You can walk to the park, you have lots of close friends nearby, and the guy at the espresso stand knows you by name. There are features of a neighborhood, whether it’s tree-lined streets or annual community celebrations, that you just can’t re-create somewhere else. If you love where you live, that’s a good reason to stay.

2. You like your current home’s floor plan.

The general layout of your home either works for you or it doesn’t. If you enjoy the configuration and overall feeling of your current home, there’s a good chance it can be turned into a dream home. The combination of special features you really value, such as morning sun or a special view, may be hard to replicate in a new home.

3. You’ve got a great yard.

Yards in older neighborhoods often have features you cannot find in newer developments, including large lots, mature trees, and established landscaping. Even if you find a new home with a large lot, it takes considerable time and expense to create a fully landscaped yard.

4. You can get exactly the home you want.

Remodeling allows you to create a home tailored exactly to your lifestyle. You have control over the look and feel of everything, from the color of the walls to the finish on the cabinets. Consider also that most people who buy a new home spend up to 30 percent of the value of their new house fixing it up the way they want.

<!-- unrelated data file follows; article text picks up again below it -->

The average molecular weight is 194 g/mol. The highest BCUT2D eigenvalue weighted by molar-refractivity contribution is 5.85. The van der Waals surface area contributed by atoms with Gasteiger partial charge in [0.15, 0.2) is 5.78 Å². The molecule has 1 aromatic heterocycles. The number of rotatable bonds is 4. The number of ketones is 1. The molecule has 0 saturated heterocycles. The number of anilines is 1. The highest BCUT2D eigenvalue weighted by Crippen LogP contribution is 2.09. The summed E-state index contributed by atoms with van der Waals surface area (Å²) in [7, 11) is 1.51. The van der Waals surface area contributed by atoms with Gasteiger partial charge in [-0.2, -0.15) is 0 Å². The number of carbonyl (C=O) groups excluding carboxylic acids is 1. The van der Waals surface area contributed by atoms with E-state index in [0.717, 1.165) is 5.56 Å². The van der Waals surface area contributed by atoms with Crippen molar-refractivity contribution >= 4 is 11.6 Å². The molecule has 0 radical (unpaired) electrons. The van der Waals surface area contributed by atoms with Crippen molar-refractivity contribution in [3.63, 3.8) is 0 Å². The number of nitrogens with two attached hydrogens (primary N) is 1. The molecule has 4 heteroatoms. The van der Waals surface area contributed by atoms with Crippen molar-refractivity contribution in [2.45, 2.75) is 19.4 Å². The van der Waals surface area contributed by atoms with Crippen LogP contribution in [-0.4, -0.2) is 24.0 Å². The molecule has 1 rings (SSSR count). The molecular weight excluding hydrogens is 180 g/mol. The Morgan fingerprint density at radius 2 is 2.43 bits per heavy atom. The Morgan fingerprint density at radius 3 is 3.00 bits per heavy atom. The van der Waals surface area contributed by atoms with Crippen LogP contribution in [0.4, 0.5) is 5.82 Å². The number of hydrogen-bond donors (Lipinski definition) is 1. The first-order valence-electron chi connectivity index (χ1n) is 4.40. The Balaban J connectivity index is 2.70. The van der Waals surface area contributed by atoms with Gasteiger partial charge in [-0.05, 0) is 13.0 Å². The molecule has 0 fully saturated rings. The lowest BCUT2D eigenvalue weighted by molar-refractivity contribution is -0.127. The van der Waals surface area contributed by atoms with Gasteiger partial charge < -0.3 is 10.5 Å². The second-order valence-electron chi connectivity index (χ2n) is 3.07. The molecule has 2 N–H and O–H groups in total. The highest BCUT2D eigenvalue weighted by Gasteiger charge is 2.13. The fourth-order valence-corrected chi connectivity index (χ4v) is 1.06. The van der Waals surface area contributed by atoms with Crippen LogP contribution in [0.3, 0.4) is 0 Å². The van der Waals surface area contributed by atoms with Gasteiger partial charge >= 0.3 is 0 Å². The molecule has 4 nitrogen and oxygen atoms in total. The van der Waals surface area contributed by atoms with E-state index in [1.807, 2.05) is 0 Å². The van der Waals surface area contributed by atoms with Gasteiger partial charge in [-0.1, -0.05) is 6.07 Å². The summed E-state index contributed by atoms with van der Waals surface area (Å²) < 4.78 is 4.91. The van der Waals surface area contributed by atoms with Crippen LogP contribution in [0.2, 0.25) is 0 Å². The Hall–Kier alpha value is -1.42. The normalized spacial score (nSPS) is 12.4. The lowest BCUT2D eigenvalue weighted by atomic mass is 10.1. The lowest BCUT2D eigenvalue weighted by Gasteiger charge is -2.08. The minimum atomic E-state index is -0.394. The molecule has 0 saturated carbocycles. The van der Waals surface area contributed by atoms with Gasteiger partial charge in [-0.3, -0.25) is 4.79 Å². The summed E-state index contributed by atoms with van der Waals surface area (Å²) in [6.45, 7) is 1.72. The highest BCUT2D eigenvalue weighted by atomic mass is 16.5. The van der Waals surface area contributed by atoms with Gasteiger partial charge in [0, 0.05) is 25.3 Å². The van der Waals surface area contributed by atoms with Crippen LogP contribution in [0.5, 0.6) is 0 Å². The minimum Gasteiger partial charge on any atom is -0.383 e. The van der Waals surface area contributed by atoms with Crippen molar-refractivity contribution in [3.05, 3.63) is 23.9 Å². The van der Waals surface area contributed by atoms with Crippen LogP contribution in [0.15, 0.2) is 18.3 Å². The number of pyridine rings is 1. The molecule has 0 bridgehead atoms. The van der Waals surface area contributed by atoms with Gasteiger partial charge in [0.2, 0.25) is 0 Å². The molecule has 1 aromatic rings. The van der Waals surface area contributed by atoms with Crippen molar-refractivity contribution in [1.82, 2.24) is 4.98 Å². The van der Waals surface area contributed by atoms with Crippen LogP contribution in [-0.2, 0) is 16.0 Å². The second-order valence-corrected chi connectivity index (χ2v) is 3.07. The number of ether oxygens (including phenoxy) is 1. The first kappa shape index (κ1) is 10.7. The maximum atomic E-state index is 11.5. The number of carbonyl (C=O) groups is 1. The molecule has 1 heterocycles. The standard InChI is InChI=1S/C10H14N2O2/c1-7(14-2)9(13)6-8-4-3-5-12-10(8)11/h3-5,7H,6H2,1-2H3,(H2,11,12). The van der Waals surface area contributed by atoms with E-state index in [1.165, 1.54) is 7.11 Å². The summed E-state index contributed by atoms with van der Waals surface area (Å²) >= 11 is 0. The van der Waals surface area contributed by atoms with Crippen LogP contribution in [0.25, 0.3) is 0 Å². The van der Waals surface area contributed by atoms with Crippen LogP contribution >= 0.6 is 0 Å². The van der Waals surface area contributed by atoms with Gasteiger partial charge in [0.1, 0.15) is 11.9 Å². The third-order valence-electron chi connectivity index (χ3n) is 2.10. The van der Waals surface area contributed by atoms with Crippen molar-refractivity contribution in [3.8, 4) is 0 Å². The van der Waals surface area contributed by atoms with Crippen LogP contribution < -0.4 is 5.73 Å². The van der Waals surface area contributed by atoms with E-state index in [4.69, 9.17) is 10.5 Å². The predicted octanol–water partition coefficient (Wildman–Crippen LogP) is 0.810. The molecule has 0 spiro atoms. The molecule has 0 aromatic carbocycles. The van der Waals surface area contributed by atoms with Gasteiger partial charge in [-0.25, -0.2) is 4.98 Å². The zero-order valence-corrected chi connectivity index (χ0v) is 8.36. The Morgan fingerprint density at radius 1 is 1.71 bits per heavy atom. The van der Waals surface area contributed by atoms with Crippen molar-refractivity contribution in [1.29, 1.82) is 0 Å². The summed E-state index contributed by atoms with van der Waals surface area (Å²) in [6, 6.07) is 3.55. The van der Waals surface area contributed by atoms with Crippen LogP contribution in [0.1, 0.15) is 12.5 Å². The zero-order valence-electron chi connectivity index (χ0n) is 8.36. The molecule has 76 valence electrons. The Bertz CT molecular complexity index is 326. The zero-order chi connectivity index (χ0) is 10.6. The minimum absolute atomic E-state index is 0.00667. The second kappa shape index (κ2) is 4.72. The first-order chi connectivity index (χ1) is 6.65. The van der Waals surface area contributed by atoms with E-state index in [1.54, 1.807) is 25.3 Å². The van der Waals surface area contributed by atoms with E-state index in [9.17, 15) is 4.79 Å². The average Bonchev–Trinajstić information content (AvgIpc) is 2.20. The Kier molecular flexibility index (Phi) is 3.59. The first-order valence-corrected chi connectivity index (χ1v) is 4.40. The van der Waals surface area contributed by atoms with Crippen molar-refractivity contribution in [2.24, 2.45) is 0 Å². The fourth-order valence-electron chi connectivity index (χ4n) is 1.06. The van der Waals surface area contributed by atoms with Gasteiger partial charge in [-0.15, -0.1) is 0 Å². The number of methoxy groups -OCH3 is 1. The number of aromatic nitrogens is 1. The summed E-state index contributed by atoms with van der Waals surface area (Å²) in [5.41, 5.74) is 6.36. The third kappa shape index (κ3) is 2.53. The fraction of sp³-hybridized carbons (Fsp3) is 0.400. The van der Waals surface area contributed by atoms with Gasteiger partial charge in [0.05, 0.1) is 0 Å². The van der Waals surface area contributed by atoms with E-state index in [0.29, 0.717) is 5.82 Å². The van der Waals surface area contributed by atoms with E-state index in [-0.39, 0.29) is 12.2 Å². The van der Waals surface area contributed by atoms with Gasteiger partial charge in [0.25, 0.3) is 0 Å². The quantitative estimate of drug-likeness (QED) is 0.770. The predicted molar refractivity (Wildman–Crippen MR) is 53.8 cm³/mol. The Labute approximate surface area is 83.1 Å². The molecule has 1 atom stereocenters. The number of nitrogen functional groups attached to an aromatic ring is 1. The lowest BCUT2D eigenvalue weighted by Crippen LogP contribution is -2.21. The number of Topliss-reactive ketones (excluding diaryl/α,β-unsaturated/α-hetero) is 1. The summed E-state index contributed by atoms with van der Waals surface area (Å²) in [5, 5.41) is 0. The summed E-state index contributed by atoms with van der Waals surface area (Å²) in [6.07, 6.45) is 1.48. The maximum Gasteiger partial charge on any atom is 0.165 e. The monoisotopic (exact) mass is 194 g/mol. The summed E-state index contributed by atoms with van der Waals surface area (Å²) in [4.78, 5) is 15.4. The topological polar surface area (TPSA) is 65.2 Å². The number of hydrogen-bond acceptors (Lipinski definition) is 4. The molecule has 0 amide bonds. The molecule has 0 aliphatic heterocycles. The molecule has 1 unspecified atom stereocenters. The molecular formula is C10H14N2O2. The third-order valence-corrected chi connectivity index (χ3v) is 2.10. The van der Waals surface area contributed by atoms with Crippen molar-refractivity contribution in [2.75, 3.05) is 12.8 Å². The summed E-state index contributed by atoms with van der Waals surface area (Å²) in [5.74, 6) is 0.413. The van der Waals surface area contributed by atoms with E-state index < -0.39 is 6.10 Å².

5. It may make better financial sense.

In some cases, remodeling might be cheaper than selling. A contractor can give you an estimate of what it would cost to make the improvements you’re considering. A real estate agent can give you prices of comparable homes with those same features. But remember that while remodeling projects add to the value of your home, most don’t fully recover their costs when you sell.

 

Remodel or move checklist:

Here are some questions to ask when deciding whether to move or remodel.

1.      How much money can you afford to spend?

2.      How long do you plan to live in your current home?

3.      How do you feel about your current location?

4.      Do you like the general floor plan of your current house?

5.      Will the remodeling you’re considering offer a good return on investment?

6.      Can you get more house for the money in another location that you like?

7.      Are you willing to live in your house during a remodeling project?

8.      If not, do you have the resources to live elsewhere while you’re remodeling?